The world pentathlon champion highlights the importance of role models and the strength of female athletes in the sport
Six of the seven medals won by Great Britain and Northern Ireland at last weekend’s IAAF World Indoor Championships were achieved by women and, on the eve of international women’s day on Thursday March 8, Katarina Johnson-Thompson spoke about the strength of female athletes in the sport.
Johnson-Thompson won the pentathlon in Birmingham last Friday and is favourite to win the Commonwealth heptathlon crown in Australia next month and she said: “I want all young children to get involved in combined events and it was great to see all the kids in the crowd.
“I’m lucky because I have had so many different role models in my event and that’s why we have such a rich history of combined events. Kids needs someone to look up to and someone to be an icon.”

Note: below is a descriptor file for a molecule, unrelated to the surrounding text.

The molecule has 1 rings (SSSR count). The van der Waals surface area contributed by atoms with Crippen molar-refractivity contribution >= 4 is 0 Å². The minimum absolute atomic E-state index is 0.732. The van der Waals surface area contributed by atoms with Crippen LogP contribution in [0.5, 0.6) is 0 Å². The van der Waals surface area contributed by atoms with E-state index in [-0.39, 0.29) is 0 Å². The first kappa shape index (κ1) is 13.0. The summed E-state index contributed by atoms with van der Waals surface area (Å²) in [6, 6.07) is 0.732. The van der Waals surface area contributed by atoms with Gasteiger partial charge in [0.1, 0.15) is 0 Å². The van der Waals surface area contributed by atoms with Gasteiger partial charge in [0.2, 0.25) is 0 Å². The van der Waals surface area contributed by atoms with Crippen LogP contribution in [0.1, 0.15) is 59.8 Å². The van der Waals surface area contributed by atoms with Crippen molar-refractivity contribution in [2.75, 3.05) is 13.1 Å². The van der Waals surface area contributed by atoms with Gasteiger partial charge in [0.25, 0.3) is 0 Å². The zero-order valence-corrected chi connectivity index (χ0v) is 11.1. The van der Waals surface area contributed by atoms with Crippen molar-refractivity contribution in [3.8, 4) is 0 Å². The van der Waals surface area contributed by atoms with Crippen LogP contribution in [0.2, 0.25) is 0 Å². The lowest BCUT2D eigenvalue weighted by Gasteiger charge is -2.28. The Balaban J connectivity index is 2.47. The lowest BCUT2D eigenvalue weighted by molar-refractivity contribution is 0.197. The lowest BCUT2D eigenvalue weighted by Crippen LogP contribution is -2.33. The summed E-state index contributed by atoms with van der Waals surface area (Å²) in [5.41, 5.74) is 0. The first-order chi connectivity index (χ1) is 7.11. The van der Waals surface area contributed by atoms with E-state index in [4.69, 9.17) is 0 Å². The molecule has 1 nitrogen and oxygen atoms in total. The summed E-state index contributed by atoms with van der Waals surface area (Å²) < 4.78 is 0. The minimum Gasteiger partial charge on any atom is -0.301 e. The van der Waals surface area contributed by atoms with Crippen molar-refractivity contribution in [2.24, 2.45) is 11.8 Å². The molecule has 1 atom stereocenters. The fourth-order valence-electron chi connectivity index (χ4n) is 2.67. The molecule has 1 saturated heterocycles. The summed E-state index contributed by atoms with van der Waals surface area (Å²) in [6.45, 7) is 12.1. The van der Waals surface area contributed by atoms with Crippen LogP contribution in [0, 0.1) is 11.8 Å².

Female combined events alone in the UK has a great history. Mary Rand, for example, won pentathlon silver and long jump gold at the 1964 Tokyo Olympics. In 1972 Mary Peters took pentathlon gold at the Munich Games, while Denise Lewis dominated heptathlon in the late 1990s and won Olympic gold in Sydney in 2000.
“I’m lucky because I have had so many different role models in my event and that’s why we have such a rich history of combined events”
In more recent years Kelly Sotherton and Louise Hazel have won Commonwealth crowns, with Sotherton winning several Olympic medals too. Of course Jessica Ennis-Hill has also shone, winning the 2012 Olympic heptathlon title and three world outdoor golds.
Johnson-Thompson is following in their footsteps and also acting as a role model for younger athletes and she feels there is more gender equality in athletics than other sports.
“I can see it even when I go to a Nike shop, for example, as they’ve got loads more floors and stuff,” she says. “I feel in athletics I haven’t really been affected by it (inequality) because it is pretty much 50-50.”
In Birmingham last weekend Laura Muir also starred for Britain as she won 1500m silver and 3000m bronze. Shelayna Oskan-Clarke and Eilidh Doyle took bronze in the 800m and 400m respectively, while the women’s 4x400m team also made the podium.